Pakistan is not a place for the risk-averse – amid violence and political uncertainty, the risks are manifold. Yet for three years in a row, the Karachi stock exchange has been one of the world’s top 10 performers.
The MSCI Pakistan Index has returned 9.3 per cent a year over a five-year period. In comparison, the MSCI Emerging Markets Index offered 0.6 per cent returns over the same period and the Frontier Index 1.6 per cent (all in US dollar terms).
Goldman Sachs has ranked Pakistan among the Next 11, along with Bangladesh, Egypt, Indonesia, Iran, South Korea, Mexico, Nigeria, the Philippines, Turkey and Vietnam. The N-11 is its selection of high-potential, high-population countries beyond the Brics group.
Pakistan’s economy has grown by an average of 5.4 per cent a year since 2010, reaching US$247 billion last year. Goldman Sachs estimates that it could reach $2.1 trillion by 2050.
This is the other side of Pakistan’s story – the country’s ability to defy sceptics and keep growing its economy despite violence and political uncertainty.
Pockets of resilience and economic success are increasingly visible in the country. Civic hacking, for example, is a global movement gaining traction in Pakistan.
“The way civic hacking works is: you see a problem, you know there is a data set to solve it – it’s just that someone has yet to make that connection,” explained Ali Raza, an entrepreneur who runs a game studio.
Mr Raza is manager at one of the civic hacking movement’s successes – the KP Civic Innovation Fellowship Program. Pakistan’s KP province is more frequently known for bearing the brunt of the past decade’s war. Yet it is taking progressive steps – the government hosts this fellowship programme in a three-way partnership with the World Bank and Code for Pakistan. Given the pilot’s success, the government agreed to host 20 fellows this year, up from 12 last year.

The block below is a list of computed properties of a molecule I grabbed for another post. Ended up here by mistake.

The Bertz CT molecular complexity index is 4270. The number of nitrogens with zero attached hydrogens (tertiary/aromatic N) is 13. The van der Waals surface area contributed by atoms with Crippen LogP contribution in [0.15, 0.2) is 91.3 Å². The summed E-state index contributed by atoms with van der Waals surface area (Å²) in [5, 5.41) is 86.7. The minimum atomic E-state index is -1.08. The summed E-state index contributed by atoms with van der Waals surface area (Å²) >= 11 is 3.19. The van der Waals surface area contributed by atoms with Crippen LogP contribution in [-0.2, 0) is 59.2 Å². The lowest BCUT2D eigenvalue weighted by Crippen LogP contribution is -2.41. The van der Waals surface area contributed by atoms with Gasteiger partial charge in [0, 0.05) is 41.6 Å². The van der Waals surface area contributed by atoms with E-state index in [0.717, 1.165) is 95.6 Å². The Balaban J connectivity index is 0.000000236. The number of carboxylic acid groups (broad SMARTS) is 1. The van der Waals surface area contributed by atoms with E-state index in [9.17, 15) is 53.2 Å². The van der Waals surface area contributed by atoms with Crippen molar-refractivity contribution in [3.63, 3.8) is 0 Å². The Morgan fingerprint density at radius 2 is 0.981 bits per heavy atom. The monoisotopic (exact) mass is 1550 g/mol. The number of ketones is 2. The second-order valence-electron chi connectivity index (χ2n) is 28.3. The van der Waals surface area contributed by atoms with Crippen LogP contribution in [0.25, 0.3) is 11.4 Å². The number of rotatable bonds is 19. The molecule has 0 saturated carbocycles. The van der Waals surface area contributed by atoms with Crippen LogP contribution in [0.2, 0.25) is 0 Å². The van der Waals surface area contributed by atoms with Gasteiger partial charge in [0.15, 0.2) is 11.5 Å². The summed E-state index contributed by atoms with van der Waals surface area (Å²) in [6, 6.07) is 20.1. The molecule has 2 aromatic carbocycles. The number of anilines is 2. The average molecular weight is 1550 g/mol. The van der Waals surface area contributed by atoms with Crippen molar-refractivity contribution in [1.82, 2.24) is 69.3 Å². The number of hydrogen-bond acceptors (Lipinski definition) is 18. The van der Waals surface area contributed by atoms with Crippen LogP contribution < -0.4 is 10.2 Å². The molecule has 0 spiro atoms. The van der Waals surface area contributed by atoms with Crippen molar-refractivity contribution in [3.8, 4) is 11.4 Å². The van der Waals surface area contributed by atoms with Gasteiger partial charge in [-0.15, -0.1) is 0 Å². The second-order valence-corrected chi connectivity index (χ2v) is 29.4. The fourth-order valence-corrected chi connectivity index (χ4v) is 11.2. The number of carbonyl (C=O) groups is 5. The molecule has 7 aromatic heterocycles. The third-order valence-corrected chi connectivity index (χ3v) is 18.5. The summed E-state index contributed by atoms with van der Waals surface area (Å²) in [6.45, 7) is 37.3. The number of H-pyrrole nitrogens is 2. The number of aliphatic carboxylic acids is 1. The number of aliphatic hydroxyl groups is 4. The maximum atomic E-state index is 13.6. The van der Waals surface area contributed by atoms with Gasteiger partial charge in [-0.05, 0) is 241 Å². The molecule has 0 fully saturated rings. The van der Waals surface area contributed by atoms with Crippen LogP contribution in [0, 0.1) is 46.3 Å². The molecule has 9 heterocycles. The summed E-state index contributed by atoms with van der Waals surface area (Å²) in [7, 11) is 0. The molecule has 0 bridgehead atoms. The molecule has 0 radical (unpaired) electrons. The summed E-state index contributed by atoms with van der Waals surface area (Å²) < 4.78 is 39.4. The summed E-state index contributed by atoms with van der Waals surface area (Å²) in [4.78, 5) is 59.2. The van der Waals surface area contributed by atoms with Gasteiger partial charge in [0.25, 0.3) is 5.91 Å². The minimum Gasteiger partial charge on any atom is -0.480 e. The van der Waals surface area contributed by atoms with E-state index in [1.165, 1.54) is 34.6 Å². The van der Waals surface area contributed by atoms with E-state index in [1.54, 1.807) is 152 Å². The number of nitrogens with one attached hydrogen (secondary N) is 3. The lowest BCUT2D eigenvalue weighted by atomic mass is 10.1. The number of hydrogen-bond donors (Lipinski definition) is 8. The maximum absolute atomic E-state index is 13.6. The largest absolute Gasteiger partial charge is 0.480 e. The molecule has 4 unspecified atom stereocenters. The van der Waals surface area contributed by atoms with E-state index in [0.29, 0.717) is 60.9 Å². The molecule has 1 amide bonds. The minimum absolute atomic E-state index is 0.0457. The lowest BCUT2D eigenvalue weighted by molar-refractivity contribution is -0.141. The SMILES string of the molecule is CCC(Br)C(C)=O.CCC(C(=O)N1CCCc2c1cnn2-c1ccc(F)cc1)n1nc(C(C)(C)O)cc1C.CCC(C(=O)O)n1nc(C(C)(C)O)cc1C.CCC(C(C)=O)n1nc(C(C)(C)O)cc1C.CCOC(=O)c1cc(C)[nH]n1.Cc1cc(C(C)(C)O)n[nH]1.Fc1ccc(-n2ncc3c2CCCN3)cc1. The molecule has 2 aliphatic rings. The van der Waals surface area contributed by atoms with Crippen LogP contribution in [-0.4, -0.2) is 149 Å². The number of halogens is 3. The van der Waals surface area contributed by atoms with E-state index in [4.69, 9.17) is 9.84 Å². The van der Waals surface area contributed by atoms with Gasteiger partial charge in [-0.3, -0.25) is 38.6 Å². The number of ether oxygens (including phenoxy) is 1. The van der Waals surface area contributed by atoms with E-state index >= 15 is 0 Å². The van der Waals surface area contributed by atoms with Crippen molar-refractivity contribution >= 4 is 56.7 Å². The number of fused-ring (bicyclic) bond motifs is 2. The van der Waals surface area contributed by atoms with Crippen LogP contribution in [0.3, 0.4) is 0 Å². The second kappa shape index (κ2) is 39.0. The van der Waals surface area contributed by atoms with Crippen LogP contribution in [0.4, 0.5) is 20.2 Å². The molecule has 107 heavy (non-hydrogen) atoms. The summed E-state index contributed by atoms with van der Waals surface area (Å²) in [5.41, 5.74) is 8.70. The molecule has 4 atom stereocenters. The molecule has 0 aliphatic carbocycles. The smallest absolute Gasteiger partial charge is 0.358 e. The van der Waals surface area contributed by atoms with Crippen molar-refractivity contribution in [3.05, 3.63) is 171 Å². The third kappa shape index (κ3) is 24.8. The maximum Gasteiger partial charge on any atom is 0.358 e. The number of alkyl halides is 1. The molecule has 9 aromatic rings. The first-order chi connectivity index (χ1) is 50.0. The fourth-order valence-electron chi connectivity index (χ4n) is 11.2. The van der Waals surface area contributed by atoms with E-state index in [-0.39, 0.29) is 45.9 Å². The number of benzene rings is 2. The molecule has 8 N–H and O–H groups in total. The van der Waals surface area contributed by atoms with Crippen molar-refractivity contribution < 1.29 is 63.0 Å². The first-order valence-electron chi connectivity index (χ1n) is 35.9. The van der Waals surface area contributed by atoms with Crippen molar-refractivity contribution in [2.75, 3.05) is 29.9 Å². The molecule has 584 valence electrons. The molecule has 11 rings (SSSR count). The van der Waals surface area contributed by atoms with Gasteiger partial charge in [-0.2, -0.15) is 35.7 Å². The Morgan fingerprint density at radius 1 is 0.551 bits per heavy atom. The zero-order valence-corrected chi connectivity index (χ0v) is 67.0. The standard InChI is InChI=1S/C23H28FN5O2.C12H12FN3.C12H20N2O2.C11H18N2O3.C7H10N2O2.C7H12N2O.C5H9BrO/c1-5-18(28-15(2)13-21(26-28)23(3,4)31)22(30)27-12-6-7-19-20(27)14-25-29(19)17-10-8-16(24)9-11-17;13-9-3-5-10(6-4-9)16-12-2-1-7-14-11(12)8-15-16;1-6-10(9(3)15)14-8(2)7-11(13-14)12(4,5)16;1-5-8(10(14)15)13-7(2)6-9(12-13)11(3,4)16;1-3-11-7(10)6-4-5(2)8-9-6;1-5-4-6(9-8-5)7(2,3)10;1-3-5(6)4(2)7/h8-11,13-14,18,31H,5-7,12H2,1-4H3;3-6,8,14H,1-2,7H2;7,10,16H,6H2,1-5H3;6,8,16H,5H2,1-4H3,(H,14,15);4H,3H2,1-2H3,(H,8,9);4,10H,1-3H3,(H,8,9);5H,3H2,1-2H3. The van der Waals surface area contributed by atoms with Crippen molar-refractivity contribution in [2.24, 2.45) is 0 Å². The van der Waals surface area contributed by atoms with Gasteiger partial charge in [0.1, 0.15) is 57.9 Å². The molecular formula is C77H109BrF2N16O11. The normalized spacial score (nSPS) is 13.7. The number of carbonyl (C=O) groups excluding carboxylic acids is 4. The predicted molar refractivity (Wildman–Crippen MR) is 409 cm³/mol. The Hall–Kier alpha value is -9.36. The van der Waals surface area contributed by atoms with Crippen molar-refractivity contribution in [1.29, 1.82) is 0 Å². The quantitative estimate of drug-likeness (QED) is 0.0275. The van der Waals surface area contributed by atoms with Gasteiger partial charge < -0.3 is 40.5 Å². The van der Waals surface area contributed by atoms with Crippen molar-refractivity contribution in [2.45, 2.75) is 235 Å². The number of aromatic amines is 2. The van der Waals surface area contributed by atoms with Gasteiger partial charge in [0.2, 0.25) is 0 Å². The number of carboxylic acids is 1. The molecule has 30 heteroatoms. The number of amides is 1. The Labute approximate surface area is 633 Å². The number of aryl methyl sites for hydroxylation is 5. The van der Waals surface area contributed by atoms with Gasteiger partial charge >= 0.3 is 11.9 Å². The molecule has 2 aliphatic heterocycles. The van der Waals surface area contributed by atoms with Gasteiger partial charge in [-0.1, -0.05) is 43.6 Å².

“It’s a big enough deal that the government understood this positive take on the term ‘hacking’,” said Mr Raza.
This collaboration is among the successes mentored by the KP Civic Innovation Fellowship Program.
“Three out of five applications that came out of the first fellowship batch alone have been adopted or sustained in some form,” said Sheba Najmi, the founder of Code for Pakistan.
An app that came out of the Islamabad Hackathon, QDews (Quick Disease Early Warning System), slashes outbreak detection time from 2.5 weeks to one day, with the potential to increase response time by 94 per cent.
“The fellowship is so exciting because all these government departments are now welcoming the citizens in,” said Ms Najmi, a Stanford graduate.
Over the past decade Pakistan has also had a surge in social enterprises. Built by entrepreneurs who watch their social bottom-line as closely as their financials, these enterprises target market gaps ranging from natural, lower-priced construction insulation to more inclusive education.
For example, Ansaar Management Company (AMC) is a for-profit social enterprise that has built vibrant low-income housing communities across the country – both urban and rural.
AMC is engaging foreign investors in a space that does not cross most minds, said Jawad Aslam, the company’s chief executive and founder.
Catering to the US$95-235 per month income household, the company’s models are filling a housing gap so far only filled by katchi abadis, or informal slums. Four thousand people now live in AMC’s four bustling multi-faith communities, which were launched in 2008. Three more are underway.
The State Bank and House Building Finance Corp have partnered with AMC to reduce mortgage payments and provide financing for the poor.
One of AMC’s backers, UK-based international development organisation Reall, has invested about $1.7 million in the company.
“We have had long-standing engagement with partners in Pakistan, and have found that while it is often portrayed as a security risk and needy place, it is in fact full of industrious, talented, and entrepreneurial people who are able to innovate solutions that can be replicated in many other contexts,” said Prashant Solanky, partner investment manager at Reall.